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Buying a home? The process can be stressful. A home inspection is supposed to give you peace of mind, but often has the opposite effect. You will be asked to absorb a lot of information in a short time. This often includes a written report, bullet list, photographs, termite reports, and what the inspector himself says during the inspection. All this combined with the seller�s disclosure and what you notice yourself makes the experience even more overwhelming. What should you do?

Most of your inspection will be maintenance recommendations, life expectancies and minor imperfections. That is not to say that some serious problems can easily occur. The issues that really matter will fall into four categories:

  1. Major defects. An example of this would be a structural failure.
  2. Things that lead to major defects. A small roof-flashing leak, for example.
  3. Things that may hinder your ability to finance, legally occupy, or insure the home.
  4. Safety hazards, such as an exposed, live buss bar at the electric panel.
Anything in these categories should be addressed. Often a serious problem can be corrected inexpensively to protect both life and property.

The following information is provided in order to give owners or residents of the property being evaluated a better understanding of the home inspection process:

Diligent Home Inspection is a home inspection service company.  The inspectors are full time real estate inspectors and have performed thousands of home inspections.

Evaluation of the property is performed in accordance with the TREC Standards of Practice, where pertaining.

Our inspection is not a pass or fail inspection. We essentially report, to our clients, conditions or defects that in the inspectors� opinion adversely affect the proper function or safety of the major systems, components and items of the property, that pertain to the inspection.

Generally, evaluation and reporting of merely cosmetic and minor / inconsequential details and deficiencies is beyond the scope of this inspection.

It is best to allow us to proceed with the inspection without interruption so that we are able to conduct a complete and accurate evaluation.

Usually the inspectors will be making evaluations throughout the interior and exterior of the home; walking on the roof, climbing in the attic, opening the windows, operating central heating / air conditioning systems and standard built-in appliances, opening electrical panel boxes, looking under the kitchen / bathroom sinks, running showers / tubs, etc.

If there are any areas or components of the home that you do not wish to be accessed or handled by the inspectors please inform them.

Also, if you are aware of any problems or adverse conditions affecting any of the systems and components of the property please inform the inspectors.

Most sellers are generally honest and are often surprised to learn of defects uncovered during an inspection. Realize that sellers are under no obligation to repair everything mentioned in the report. No home is perfect. Keep things in perspective. Don�t kill your deal over things that don�t matter much. It is inappropriate to demand that a seller address deferred maintenance, conditions already listed on the seller�s disclosure, or nit-picky items. It helps to keep one's emotions in check and in tuned with reality. The following speaks to a very real and common problem.

Water, Water Everywhere

The year 2003, the wettest on record in some places with more than five feet of rainfall, has left the Washington area yearning for sunny skies. It has also left more than a few basements waterlogged. Wet basements are not a new problem, but with rainfall more than two feet above the average, it is a problem with which many homeowners continue to struggle.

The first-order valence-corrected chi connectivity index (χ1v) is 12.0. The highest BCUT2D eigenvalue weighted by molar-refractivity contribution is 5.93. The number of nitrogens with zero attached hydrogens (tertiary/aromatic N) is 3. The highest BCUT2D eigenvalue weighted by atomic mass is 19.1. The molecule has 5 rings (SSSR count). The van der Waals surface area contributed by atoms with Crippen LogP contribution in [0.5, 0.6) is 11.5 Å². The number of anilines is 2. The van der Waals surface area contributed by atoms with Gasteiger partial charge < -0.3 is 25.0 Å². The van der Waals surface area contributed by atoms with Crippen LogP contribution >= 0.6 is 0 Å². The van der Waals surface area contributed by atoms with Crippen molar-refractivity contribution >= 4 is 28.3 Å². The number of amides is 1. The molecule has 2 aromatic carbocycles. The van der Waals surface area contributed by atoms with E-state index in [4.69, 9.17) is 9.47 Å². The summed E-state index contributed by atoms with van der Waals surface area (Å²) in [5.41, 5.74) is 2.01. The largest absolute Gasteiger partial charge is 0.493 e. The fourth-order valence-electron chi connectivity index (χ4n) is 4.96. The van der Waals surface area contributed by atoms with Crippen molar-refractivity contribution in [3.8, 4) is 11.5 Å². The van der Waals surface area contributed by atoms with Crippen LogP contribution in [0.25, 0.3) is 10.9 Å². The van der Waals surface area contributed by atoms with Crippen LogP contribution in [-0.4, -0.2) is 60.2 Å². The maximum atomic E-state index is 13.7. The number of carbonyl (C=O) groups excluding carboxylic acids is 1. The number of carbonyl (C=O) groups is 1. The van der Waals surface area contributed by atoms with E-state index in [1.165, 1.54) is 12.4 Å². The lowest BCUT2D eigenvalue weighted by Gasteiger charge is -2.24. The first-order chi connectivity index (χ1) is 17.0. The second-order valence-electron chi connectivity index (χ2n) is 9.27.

Large amounts of water can pose a significant challenge to structures. Increasing the water content of soil surrounding a home can produce significant pressure against the foundation. When the temperature drops and this water freezes, the pressure increases, causing foundation cracks. Underground water can move soil, creating voids that cause the home's foundation to settle.

Beyond the threat to the integrity of a home's foundation, homeowners with ground water close to the home face constant battles with wet basements. Basement leaks can lead to ruined carpeting, stained and damaged wallboard, mold and mildew problems, and premature wear on the home's water heater and furnace due to rust or water damage. And the list goes on...

The good news is that, many times, the solution to a wet foundation protection is often as simple as looking upward. Missing or faulty gutters and downspouts can cause water to spill over just inches from a home's exterior walls. Over time, these areas become saturated. Improper grading can also cause significant accumulation of ground water. Experts suggest a downhill slope of one inch per foot for six feet away from the structure. Likewise, patios, driveways, and walkways that slope toward the home can lead to ground water problems. Improvements in gutters, downspouts and grading issues can significantly reduce the amount of water accumulation near the home.

So next time you see those telltale blisters in the paint, mineral deposits on the masonry, and rust on the baseboard nails in a home's cladding, take heart and look upward.

Diligent Inspections represents the interests of families purchasing homes. You need to have your property inspected before closing to safeguard your interests. The inspection report and review give you a change to have your "eyes open" in relation to the property conditions. Call (281) 480-3388 now to set up an appointment.

You deserve to know about a potential new home in detail before the closing. A Diligent inspection provides Insight to the property. Call 281-480-3388 for an appointment.

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